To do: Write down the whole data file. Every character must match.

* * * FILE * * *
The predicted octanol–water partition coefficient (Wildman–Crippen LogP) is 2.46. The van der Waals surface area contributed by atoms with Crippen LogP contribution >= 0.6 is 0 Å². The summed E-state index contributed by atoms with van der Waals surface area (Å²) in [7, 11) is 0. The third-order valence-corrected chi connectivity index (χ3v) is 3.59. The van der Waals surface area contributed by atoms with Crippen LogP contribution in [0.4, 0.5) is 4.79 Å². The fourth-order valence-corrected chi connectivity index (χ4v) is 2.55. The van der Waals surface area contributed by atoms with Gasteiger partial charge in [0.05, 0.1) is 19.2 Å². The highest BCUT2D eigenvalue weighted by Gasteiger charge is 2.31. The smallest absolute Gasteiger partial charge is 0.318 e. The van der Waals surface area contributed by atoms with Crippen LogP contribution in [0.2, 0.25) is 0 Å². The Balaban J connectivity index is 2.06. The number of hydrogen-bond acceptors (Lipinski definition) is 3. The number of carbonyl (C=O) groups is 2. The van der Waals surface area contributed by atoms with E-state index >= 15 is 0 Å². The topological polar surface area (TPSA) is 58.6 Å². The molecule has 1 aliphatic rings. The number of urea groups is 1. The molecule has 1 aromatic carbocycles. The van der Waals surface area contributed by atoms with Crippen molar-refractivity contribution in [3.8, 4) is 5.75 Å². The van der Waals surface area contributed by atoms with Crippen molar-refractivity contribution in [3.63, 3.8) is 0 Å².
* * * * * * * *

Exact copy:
The predicted octanol–water partition coefficient (Wildman–Crippen LogP) is 2.46. The van der Waals surface area contributed by atoms with Crippen LogP contribution >= 0.6 is 0 Å². The summed E-state index contributed by atoms with van der Waals surface area (Å²) in [7, 11) is 0. The third-order valence-corrected chi connectivity index (χ3v) is 3.59. The van der Waals surface area contributed by atoms with Crippen LogP contribution in [0.4, 0.5) is 4.79 Å². The fourth-order valence-corrected chi connectivity index (χ4v) is 2.55. The van der Waals surface area contributed by atoms with Gasteiger partial charge in [0.05, 0.1) is 19.2 Å². The highest BCUT2D eigenvalue weighted by Gasteiger charge is 2.31. The smallest absolute Gasteiger partial charge is 0.318 e. The van der Waals surface area contributed by atoms with Crippen LogP contribution in [0.2, 0.25) is 0 Å². The Balaban J connectivity index is 2.06. The number of hydrogen-bond acceptors (Lipinski definition) is 3. The number of carbonyl (C=O) groups is 2. The van der Waals surface area contributed by atoms with E-state index >= 15 is 0 Å². The topological polar surface area (TPSA) is 58.6 Å². The molecule has 1 aliphatic rings. The number of urea groups is 1. The molecule has 1 aromatic carbocycles. The van der Waals surface area contributed by atoms with Crippen molar-refractivity contribution in [3.8, 4) is 5.75 Å². The van der Waals surface area contributed by atoms with Crippen molar-refractivity contribution in [3.63, 3.8) is 0 Å².